- A fair, credible, and transparent performance program which focuses on results and ensures the inclusion of objective performance measures in established performance plans;
- Employee involvement in the design and implementation of their performance plan;
- Performance Management training for supervisors and employees;
- Establishing performance plans including critical elements and performance standards;
- Clearly communicating expectations for an effective PMAP by ensuring supervisors communicate expectations at the beginning of an appraisal period, and at the time of changes to performance plans during the performance cycle, before holding employees accountable;
- A midyear progress review;
- Evaluating each employee during the appraisal period on the employee's elements and standards;
- A rating of record on an annual basis;
- Recognizing and rewarding employees whose performance so warrants;
- Assisting employees in improving performance less than the Achieved Expected Results level;
- Reassigning, changing to lower grade, or removing employees who continue to have unacceptable performance, but only after an opportunity to demonstrate acceptable performance;
- Alignment with HHS strategic performance goals, cascaded from senior levels down to individual employees;
- Accountability at all levels;
- Ongoing communication between the supervisor and the employee including regular and timely feedback to employees throughout the appraisal period.
V. Responsibilities of The Chief Human Capital Officer (CHCO)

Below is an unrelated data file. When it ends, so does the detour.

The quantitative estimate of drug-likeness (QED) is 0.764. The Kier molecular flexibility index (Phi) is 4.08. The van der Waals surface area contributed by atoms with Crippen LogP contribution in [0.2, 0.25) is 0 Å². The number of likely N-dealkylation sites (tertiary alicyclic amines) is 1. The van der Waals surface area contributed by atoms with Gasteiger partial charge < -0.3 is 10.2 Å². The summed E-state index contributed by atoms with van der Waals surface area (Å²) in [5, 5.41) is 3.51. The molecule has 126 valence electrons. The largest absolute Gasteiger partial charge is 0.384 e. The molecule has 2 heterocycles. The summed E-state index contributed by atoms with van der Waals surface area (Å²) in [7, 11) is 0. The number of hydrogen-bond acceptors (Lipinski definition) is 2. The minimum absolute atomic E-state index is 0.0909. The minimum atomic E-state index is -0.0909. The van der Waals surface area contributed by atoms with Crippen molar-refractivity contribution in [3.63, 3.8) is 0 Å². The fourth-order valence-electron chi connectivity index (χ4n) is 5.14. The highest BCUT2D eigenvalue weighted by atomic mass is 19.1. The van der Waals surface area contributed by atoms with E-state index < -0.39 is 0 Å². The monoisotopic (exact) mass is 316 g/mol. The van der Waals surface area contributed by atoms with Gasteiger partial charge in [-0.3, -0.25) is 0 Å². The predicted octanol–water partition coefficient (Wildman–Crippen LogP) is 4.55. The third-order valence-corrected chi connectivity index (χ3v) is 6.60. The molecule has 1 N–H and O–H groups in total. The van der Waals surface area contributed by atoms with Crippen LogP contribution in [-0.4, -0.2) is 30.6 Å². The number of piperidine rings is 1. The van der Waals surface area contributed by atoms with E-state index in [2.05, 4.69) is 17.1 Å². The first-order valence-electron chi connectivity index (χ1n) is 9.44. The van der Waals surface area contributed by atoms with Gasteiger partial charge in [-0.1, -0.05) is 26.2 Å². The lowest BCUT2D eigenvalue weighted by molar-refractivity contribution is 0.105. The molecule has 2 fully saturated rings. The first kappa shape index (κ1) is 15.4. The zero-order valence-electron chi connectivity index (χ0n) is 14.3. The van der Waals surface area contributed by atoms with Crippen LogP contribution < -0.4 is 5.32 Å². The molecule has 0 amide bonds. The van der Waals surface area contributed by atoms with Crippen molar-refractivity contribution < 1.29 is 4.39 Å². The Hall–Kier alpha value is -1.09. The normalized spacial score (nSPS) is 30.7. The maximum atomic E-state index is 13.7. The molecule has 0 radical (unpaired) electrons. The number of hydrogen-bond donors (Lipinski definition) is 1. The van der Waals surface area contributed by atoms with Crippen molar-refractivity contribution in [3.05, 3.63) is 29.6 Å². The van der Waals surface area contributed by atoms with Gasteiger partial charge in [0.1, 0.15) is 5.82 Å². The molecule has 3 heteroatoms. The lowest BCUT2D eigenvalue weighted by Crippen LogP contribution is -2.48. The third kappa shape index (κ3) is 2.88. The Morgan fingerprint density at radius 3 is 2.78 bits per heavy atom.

- Develops and implements Performance Management policy, guidance, and instructions;
- Attains OPM approval of HHS’s PMAP as necessary and required;
- Monitors and evaluates HHS’s PMAP for compliance with applicable laws and regulations, including Merit System Principles and prohibited personnel practices;
- Provides policy compliance oversight, technical assistance, and direction on issues that arise;
- Ensures appropriate and ongoing training occurs for supervisors and employees, as required by regulation.
VI. Responsibilities of the Operating Division (OpDiv) and Staff Division (StaffDiv) Heads
- Provide all employees with information regarding HHS’s PMAP;
- Delegate appropriate authority to supervisors and other officials, as required, to effectively implement and operate under the PMAP in a manner consistent with an integrated and informed performance-based culture and practice;
- Develop and communicate OpDiv and/or StaffDiv goals, initiatives, and priorities used in developing strategic individual performance plans;
- Ensure supervisors are accountable for the accomplishment of their Performance Management responsibilities and employees are accountable for their individual performance;
- Ensure employees and supervisors participate in appropriate Performance Management training, as required by regulations.
VII. Responsibilities of the OpDiv/StaffDiv PMAP Coordinators